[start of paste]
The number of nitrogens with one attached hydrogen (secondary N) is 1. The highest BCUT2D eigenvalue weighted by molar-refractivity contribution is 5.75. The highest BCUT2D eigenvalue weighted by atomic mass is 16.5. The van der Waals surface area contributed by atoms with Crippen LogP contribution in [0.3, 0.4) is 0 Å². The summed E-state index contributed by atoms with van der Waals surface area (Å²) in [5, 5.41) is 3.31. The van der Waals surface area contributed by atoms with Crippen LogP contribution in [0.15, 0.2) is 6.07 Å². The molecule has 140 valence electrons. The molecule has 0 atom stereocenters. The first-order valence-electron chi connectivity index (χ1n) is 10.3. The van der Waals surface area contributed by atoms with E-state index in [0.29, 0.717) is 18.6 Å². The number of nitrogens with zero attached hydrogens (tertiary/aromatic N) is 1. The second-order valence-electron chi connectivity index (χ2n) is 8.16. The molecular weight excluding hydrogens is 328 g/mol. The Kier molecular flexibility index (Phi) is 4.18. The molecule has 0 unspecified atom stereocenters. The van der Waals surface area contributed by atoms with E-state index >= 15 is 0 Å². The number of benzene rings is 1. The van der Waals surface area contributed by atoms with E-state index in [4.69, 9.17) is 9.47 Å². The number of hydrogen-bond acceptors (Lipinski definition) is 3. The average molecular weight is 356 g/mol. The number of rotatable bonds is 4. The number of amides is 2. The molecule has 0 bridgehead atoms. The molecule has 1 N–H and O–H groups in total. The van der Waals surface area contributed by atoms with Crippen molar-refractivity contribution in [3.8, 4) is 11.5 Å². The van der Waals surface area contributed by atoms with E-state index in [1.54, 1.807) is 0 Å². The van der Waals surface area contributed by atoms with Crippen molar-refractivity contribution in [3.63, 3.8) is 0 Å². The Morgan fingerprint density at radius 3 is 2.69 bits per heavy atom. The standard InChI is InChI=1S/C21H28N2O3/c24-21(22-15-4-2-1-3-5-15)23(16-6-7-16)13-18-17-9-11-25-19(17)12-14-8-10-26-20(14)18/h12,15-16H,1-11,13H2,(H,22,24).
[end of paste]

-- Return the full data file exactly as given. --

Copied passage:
The number of nitrogens with one attached hydrogen (secondary N) is 1. The highest BCUT2D eigenvalue weighted by molar-refractivity contribution is 5.75. The highest BCUT2D eigenvalue weighted by atomic mass is 16.5. The van der Waals surface area contributed by atoms with Crippen LogP contribution in [0.3, 0.4) is 0 Å². The summed E-state index contributed by atoms with van der Waals surface area (Å²) in [5, 5.41) is 3.31. The van der Waals surface area contributed by atoms with Crippen LogP contribution in [0.15, 0.2) is 6.07 Å². The molecule has 140 valence electrons. The molecule has 0 atom stereocenters. The first-order valence-electron chi connectivity index (χ1n) is 10.3. The van der Waals surface area contributed by atoms with E-state index in [0.29, 0.717) is 18.6 Å². The number of nitrogens with zero attached hydrogens (tertiary/aromatic N) is 1. The second-order valence-electron chi connectivity index (χ2n) is 8.16. The molecular weight excluding hydrogens is 328 g/mol. The Kier molecular flexibility index (Phi) is 4.18. The molecule has 0 unspecified atom stereocenters. The van der Waals surface area contributed by atoms with E-state index >= 15 is 0 Å². The number of benzene rings is 1. The van der Waals surface area contributed by atoms with E-state index in [4.69, 9.17) is 9.47 Å². The number of hydrogen-bond acceptors (Lipinski definition) is 3. The average molecular weight is 356 g/mol. The number of rotatable bonds is 4. The number of amides is 2. The molecule has 0 bridgehead atoms. The molecule has 1 N–H and O–H groups in total. The van der Waals surface area contributed by atoms with Crippen molar-refractivity contribution in [3.8, 4) is 11.5 Å². The van der Waals surface area contributed by atoms with E-state index in [1.54, 1.807) is 0 Å². The van der Waals surface area contributed by atoms with Crippen molar-refractivity contribution in [3.63, 3.8) is 0 Å². The Morgan fingerprint density at radius 3 is 2.69 bits per heavy atom. The standard InChI is InChI=1S/C21H28N2O3/c24-21(22-15-4-2-1-3-5-15)23(16-6-7-16)13-18-17-9-11-25-19(17)12-14-8-10-26-20(14)18/h12,15-16H,1-11,13H2,(H,22,24).